Her Project: I plan to make a travelling outfit suitable for my persona, a Heian Japanese noblewoman circa 1020. It will be modelled after the travelling outfit found at the Kyoto Costume Museum using color choices appropriate for my rank. The uppermost garment in the ensemble will be made from fabric bought for this purpose many years ago, and all fabrics used will come from my stash.
Her Final Thoughts on her C3 Experience:
When I set out on this project, I intended to recreate a travelling outfit that would allow me to walk around events in a highly period fashion. I wanted to make the ensemble as historically accurate as I could so I could be a better version of a walking “class” when someone asks about what I’m wearing. But, I didn’t start with a complete picture. Halfway through the Challenge I attended a class and discovered that the outfit I was making actually had more pieces, and that I was wrong about the chemise. I completed the project in line with its original design as I did not have time to rework the errors or add a whole extra garment. I have firm next steps to improve the hitoe and chemise and plans to make not only the missing kosode, but a pair of shin-protectors as well to round out the ensemble incorporating the newer information. And I’m incredibly proud of what I made.
Layer one was actually the second layer I worked on, as I started with the accessory or fourth layer. Work on the chemise for layer one began October 27 and finished November 20. This skin-layer garment is made of a light silk taffeta, hand sewn with silk thread. The pattern was developed using patterns from similar extant Heian (794-1185) Japanese garments and later period kosode patterns. It is made in the style of a kosode and is appropriate for a Heian Japanese noblewoman.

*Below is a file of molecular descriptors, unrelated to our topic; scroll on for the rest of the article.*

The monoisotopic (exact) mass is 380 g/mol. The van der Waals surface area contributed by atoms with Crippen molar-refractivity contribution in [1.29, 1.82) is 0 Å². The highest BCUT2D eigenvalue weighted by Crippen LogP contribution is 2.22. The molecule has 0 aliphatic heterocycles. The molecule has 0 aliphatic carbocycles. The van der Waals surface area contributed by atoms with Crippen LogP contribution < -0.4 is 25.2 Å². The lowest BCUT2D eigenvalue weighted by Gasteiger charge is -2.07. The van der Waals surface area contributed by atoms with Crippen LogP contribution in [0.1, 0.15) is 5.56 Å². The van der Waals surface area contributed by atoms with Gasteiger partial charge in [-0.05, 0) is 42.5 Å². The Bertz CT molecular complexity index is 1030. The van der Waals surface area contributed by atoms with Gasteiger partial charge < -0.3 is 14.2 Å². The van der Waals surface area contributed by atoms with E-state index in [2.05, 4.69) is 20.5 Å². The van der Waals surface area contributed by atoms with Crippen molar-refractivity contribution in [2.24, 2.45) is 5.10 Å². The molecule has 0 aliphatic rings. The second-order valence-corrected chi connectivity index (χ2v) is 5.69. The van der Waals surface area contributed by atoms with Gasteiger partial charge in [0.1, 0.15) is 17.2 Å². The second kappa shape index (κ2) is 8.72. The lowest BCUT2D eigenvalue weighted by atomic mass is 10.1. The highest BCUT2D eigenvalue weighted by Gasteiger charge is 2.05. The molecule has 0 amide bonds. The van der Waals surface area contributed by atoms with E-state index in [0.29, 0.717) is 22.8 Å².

Work on layer three began November 21 and was completed on December 25. This hitoe is made of a fine silk dupioni that was overdyed to the proper shade of blue-green and is hand stitched in matching silk thread. The pattern used is one created by experts in Japanese Historic Costume from an extant garment. It is appropriate for a Heian Japanese noblewoman.
Work on the uwagi began December 26 and concluded January 9. It is made of a synthetic brocade lined in silk taffeta, hand sewn with matching silk thread. The two pieces were joined together with topstitching along all edges, done so that the darker gold of the lining sets off the lighter gold of the brocade. The pattern used is one created by experts in Japanese Historic Costume from an extant garment. It is appropriate for a Heian Japanese noblewoman of modest rank.
The hat was purchased. The veil panels are silk gazar hemmed by hand in silk thread. Work on the weaving of the kazari-himo or decorative cords for the hat began on October 1 and was finished on October 27. The hat was assembled on January 10. The kazari-himo were woven from thousands of yards of silk thread that was divided into 8 hanks of 40 threads each and then woven by hand on a marudai (a late 16th century Japanese weaving stand). Each of the finished 4 cords was 13’-9” or longer. The cords were all trimmed to the same length and woven through a channel in the veil panels, emerging at small slits at the outside center and interior edges. I modelled the veil construction and cord application on the example found at the Kyoto Costume Museum. The hat is appropriate for a Japanese noblewoman of the late Heian and Kamakura periods.